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#217434 - 08/03/16 12:53 PM Is It Worth It To Do Electrical Work?
renosteinke Offline
Cat Servant
Member

Registered: 01/22/05
Posts: 5299
Loc: Blue Collar Country
I just sat down to 'run some numbers,' and the results might go a long way towards explaining why we have trouble bringing folks into the electrical trade.

In my area, the 'prevailing wage' is $25.40/hr, with an additional $11.40 for benefits. In reality, a journeyman typically is paid about $18.00/hr.

I don't think I've seen a job in the past two years where I didn't drive at least 550 miles each week, just getting to and from the job site.

The IRS is using a rate of $0.575/mile for a mileage deduction, when used for business travel. While this is not deductible for the individual employee, the number is based on the total expense - gas, insurance, maintenance, depreciation, etc. - of operating a car.

Let's do the math: 550 miles x 0.575 = $316.25.

Balance that with 40 hours at $18.00 = $720.00.

Wages - travel expense = $403.75. That's just about $10/hr.
Contrast that with a 'minimum wage' of $8.50.

Make that minimum wage job a local one (say, within 3 miles), add benefits, paid holidays, and consider regular (not seasonal) work, and that minimum wage job can very easily come out ahead.

Now, for that electrician job ... to the reduced rate above, start deducting the actual costs of tools, work clothes, weather clothing, PPE, and your needing to store all that stuff. My license sets me back $50/year.

Dual purpose? I can't think of the last time I needed my pipe bender, fish tape, or roto-split at home.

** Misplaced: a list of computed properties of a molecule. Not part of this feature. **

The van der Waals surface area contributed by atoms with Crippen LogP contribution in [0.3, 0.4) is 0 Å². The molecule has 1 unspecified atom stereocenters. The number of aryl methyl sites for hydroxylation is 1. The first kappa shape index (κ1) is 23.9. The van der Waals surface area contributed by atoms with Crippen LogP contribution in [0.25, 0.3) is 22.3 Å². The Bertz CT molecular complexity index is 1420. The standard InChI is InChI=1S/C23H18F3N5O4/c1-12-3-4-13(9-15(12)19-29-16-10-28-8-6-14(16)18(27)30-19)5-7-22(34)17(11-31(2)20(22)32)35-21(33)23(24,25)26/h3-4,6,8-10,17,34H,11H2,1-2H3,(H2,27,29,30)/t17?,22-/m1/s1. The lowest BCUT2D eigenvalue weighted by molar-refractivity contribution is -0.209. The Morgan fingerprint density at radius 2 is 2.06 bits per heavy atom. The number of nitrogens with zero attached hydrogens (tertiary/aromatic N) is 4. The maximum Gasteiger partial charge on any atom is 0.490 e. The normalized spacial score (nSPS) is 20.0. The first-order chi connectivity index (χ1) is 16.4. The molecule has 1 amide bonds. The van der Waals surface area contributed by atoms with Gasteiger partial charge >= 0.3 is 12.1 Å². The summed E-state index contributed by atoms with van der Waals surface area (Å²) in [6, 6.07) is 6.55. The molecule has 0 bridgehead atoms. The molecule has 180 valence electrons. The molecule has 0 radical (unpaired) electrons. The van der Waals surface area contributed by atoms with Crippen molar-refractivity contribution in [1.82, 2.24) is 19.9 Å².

High viz tee-shirt? $8. Flame resistant shirt? $50. Work boots? $145.

So far this year, I've had to replace a screwdriver ($20),
several hole saws ($80), diagonal pliers ($35), wire strippers ($25), pocket tool pouch ($12), and fish tape case ($20). That's not counting the various tools that were lost.

Wait, you say ... that mileage deduction is unreasonable! (After all, you need a car anyway- and much of that deduction is for 'overhead' expenses). OK, let's look at the car expenses that are directly tied solely to the work. With gas at about $2.00/gallon and 30mpg, my car car drinks $37 in gas, just for work. With periodic maintenance at around $70 every 5000 miles, add $7/week for basic maintenance. With most folks getting 55,000 miles out of an $800 set of tires, add $8 for tire wear.

That's $52/week in direct, work-caused expense for operating your car. Think of that as $1.30/hour. Assuming that I can somehow get that car and insure it for free.

I hate to say it, but the much-maligned job of flipping burgers is beginning to look like a better career choice.

A neighbor who rides a garbage truck for the city ($10/hr.) is certainly coming out ahead of me.

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#217435 - 08/04/16 07:13 AM Re: Is It Worth It To Do Electrical Work? [Re: renosteinke]
HotLine1 Offline

Member

Registered: 04/03/02
Posts: 6785
Loc: Brick, NJ USA
Reno:

Based on your calcs regarding 'mileage', I'm roughly in the same travel class. 50 mi. 1 way, and add whatever 'personal' additional little trips.

Here in NJ, I have to add tolls to the equation, at $4.00 per day for the commute. Yes, NJ has a low gas tax, and now low gas prices at the pump, but...a .23cent gas tax increase is on the horizon.

The electrical trade has provided a comfortable living. I now (15 yrs) 'moved' to the inspectors side of the fence.

I hear from many contractors that there is a 'shortage' of people in our trade that want to work. If this is localized to my area, or state wide I'm not sure.